We studied the dynamical instabilities in the Hg(II) + 2e = Hg process, for varying external voltages U and serial resistances Rs, with the intention to construct the experimental bifurcation diagram. In spite of certain drift of the steady-state characteristics we were able to detect the hysteresis of the current I vs. cyclic variations of the voltage U (i.e. bistability) , but no spontaneous oscillations of the current were observed [2].

In order to find out whether the observed characteristics are reliable, we constructed the theoretical model of the process studied. The following assumptions were made [3]:

(i) the faradaic current of the Hg(II) electroreduction is approximated by the dependence invoking the concept of the linear (Nernst) diffusion layer of a thickness delta;

(ii) for the electrode potentials applied, the concentration of Hg(II) at the electrode surface was equal to zero: c_ox(0,t) = 0;

(iii) as a consequence, the observed I=f(E) dependences are interpreted in terms of variation of only the Nernst diffusion layer delta with E

(iv) the effective electrode potential E and the thickness of the diffusion layer delta were chosen as the two dynamical variables.

Based on the charge conservation principle and quantitative balance of a transport of Hg(II) in the diffusion layer, the two equations describing the dynamics of our electrochemical systems were derived [3]. The stability analysis was performed [3] for these linearized equations. The trace Tr(J) and the determinant Det(J) of the corresponding Jacobi matrix J showed that in terms of our simple model the condition Tr(J)=0 is never met and thus the oscillations originating through the Hopf bifurcation are not possible. The latter conclusion is thus in line with the experimentally observed lack of oscillations. Formally, this situation occurs because the a_11 element of the Jacobi matrix, being the d/dE[dE/dt] expression, is always negative, so the electrode potential E in this system is NOT an autocatalytic variable, contrary to the systems in which the current is controlled not only by the rate of transport, but also by rate of the proper electron-transfer step at the electrode|solution interface.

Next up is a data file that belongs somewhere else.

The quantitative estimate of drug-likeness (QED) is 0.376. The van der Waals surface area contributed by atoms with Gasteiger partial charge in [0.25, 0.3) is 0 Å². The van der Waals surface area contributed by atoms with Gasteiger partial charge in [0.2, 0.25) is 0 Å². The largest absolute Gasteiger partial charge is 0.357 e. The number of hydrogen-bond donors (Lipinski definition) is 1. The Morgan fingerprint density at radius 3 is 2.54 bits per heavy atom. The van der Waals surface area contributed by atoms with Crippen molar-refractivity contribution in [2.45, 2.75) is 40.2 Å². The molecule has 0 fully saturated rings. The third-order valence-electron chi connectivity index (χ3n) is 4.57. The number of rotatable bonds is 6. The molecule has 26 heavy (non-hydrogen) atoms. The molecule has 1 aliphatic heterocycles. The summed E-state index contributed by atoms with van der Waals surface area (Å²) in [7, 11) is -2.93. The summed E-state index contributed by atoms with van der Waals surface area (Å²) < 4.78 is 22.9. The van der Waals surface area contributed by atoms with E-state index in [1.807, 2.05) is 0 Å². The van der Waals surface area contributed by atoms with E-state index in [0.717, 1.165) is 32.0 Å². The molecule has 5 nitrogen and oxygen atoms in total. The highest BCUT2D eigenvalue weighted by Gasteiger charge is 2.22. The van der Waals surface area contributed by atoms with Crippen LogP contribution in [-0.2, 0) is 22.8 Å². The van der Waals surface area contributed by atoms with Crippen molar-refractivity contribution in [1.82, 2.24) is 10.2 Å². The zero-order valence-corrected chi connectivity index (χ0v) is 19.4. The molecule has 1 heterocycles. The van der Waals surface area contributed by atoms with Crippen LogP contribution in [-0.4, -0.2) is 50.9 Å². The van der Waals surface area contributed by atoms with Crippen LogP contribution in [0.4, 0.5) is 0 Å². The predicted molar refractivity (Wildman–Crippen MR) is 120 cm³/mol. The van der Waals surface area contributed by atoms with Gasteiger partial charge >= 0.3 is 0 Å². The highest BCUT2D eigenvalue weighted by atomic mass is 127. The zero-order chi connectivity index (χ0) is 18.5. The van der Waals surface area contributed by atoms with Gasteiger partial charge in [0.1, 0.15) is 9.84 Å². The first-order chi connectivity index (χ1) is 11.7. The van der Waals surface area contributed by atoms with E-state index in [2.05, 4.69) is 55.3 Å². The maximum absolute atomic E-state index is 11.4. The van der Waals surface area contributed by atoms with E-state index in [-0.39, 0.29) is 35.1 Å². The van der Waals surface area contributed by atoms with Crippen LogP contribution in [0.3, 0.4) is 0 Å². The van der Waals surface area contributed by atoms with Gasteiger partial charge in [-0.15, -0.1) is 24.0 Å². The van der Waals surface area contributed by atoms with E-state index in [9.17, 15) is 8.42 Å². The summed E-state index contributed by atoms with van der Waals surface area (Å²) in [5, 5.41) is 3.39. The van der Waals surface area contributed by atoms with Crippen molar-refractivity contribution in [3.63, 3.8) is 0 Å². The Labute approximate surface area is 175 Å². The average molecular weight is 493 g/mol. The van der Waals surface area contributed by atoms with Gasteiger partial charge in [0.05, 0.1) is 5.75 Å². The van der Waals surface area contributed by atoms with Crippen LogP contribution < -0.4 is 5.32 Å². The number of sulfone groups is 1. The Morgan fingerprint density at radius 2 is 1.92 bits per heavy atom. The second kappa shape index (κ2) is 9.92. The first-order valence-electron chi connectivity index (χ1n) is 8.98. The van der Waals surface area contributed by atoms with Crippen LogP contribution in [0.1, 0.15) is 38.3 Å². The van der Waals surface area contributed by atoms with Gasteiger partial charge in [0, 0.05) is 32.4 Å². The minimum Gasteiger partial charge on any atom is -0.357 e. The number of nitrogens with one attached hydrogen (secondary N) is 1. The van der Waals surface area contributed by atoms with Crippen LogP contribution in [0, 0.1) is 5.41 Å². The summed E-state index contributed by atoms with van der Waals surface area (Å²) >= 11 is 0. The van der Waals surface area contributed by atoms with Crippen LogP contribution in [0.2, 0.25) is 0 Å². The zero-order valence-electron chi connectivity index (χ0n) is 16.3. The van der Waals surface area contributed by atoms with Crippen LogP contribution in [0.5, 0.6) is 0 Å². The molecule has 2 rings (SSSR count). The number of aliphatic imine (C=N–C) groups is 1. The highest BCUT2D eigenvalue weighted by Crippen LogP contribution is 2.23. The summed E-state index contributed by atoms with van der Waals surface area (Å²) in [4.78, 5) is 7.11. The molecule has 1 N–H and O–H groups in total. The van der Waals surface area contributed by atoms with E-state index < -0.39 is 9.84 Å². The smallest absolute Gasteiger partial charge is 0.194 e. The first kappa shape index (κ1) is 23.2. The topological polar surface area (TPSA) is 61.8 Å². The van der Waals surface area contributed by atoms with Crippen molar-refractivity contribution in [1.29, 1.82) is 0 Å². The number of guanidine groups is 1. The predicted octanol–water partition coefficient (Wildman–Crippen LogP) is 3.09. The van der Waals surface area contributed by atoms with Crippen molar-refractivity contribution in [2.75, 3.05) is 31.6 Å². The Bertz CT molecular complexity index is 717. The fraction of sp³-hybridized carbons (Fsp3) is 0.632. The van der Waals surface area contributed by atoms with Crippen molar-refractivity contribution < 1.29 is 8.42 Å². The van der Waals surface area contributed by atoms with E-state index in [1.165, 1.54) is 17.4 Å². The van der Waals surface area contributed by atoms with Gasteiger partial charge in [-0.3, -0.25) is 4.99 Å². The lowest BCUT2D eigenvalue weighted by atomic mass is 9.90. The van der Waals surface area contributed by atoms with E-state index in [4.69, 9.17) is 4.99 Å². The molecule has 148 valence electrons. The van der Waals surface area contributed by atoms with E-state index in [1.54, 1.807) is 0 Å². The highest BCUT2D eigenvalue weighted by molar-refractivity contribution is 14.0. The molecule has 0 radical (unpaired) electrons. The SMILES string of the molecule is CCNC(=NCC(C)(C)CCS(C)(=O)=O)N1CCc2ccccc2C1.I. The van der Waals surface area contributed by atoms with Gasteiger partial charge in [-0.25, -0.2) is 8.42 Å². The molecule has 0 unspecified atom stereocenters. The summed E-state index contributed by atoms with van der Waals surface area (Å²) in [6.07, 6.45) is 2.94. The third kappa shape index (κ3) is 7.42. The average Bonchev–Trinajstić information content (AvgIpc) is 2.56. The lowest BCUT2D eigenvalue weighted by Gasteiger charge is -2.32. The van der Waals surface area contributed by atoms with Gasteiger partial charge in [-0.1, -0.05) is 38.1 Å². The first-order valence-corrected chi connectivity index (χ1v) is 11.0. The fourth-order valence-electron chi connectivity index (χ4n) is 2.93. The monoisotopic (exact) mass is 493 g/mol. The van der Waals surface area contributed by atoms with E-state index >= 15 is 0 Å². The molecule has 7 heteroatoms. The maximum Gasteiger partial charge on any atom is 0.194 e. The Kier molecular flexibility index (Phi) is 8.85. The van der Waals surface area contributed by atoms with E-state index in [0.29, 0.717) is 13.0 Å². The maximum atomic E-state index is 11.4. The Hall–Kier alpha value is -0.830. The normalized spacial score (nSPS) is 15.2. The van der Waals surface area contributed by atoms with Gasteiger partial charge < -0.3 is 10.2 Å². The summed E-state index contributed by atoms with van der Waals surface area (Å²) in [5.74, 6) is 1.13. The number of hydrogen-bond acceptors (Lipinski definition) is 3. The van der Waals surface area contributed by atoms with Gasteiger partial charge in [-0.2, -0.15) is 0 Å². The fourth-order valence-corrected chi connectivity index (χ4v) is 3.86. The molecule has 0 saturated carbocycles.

The theoretical bifurcation diagram based on Det(J)=0 was constructed and exemplary nullclines corresponding to the bistable behavior, were plotted.

A relative importance of the presented analysis may be summarized in the following way. The N-NDR electrochemical systems usually exhibit oscillations and bistability, for the appropriate range of external voltages U and serial resistance Rs. The system described in this presentation is a RARE example of the N-NDR system, the dynamical characteristics of which do not allow oscillatory behavior through the Hopf bifurcation.

References:

[1] R. Aogaki, K. Kitazawa, K. Fueki, T. Mukaibo, Electrochim. Acta, 23 (1978) 867 - 874

[2] M. T. Gorzkowski, R. Jurczakowski, M. Orlik, J. Electroanal. Chem., 615 (2008) 135-144

[3] M. Orlik, M. T. Gorzkowski, J. Electroanal. Chem., 617 (2008) 64-70